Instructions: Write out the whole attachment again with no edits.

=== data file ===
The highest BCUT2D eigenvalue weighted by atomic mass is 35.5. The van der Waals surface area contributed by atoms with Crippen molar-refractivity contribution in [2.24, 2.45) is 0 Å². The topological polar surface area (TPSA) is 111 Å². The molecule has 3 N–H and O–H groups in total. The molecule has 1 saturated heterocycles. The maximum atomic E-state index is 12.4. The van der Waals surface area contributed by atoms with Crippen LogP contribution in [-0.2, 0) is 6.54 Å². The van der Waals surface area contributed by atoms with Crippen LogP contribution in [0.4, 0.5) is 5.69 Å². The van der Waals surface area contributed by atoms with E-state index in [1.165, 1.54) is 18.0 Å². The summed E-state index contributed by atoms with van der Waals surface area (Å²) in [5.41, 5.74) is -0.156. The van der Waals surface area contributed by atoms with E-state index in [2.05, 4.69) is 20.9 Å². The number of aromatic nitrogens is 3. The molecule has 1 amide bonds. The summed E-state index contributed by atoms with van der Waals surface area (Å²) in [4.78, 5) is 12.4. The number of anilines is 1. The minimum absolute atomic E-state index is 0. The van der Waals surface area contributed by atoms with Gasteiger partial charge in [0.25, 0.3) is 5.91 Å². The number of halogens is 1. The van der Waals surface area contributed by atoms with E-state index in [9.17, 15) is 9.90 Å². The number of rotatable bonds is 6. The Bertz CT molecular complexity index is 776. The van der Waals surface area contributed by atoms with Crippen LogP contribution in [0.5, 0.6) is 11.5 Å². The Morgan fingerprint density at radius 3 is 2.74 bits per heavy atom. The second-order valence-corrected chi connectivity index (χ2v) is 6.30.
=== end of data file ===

The highest BCUT2D eigenvalue weighted by atomic mass is 35.5. The van der Waals surface area contributed by atoms with Crippen molar-refractivity contribution in [2.24, 2.45) is 0 Å². The topological polar surface area (TPSA) is 111 Å². The molecule has 3 N–H and O–H groups in total. The molecule has 1 saturated heterocycles. The maximum atomic E-state index is 12.4. The van der Waals surface area contributed by atoms with Crippen LogP contribution in [-0.2, 0) is 6.54 Å². The van der Waals surface area contributed by atoms with Crippen LogP contribution in [0.4, 0.5) is 5.69 Å². The van der Waals surface area contributed by atoms with E-state index in [1.165, 1.54) is 18.0 Å². The summed E-state index contributed by atoms with van der Waals surface area (Å²) in [5.41, 5.74) is -0.156. The van der Waals surface area contributed by atoms with E-state index in [2.05, 4.69) is 20.9 Å². The number of aromatic nitrogens is 3. The molecule has 1 amide bonds. The summed E-state index contributed by atoms with van der Waals surface area (Å²) in [4.78, 5) is 12.4. The number of anilines is 1. The minimum absolute atomic E-state index is 0. The van der Waals surface area contributed by atoms with Gasteiger partial charge in [0.25, 0.3) is 5.91 Å². The number of halogens is 1. The van der Waals surface area contributed by atoms with E-state index in [9.17, 15) is 9.90 Å². The number of rotatable bonds is 6. The Bertz CT molecular complexity index is 776. The van der Waals surface area contributed by atoms with Crippen LogP contribution in [0.5, 0.6) is 11.5 Å². The Morgan fingerprint density at radius 3 is 2.74 bits per heavy atom. The second-order valence-corrected chi connectivity index (χ2v) is 6.30.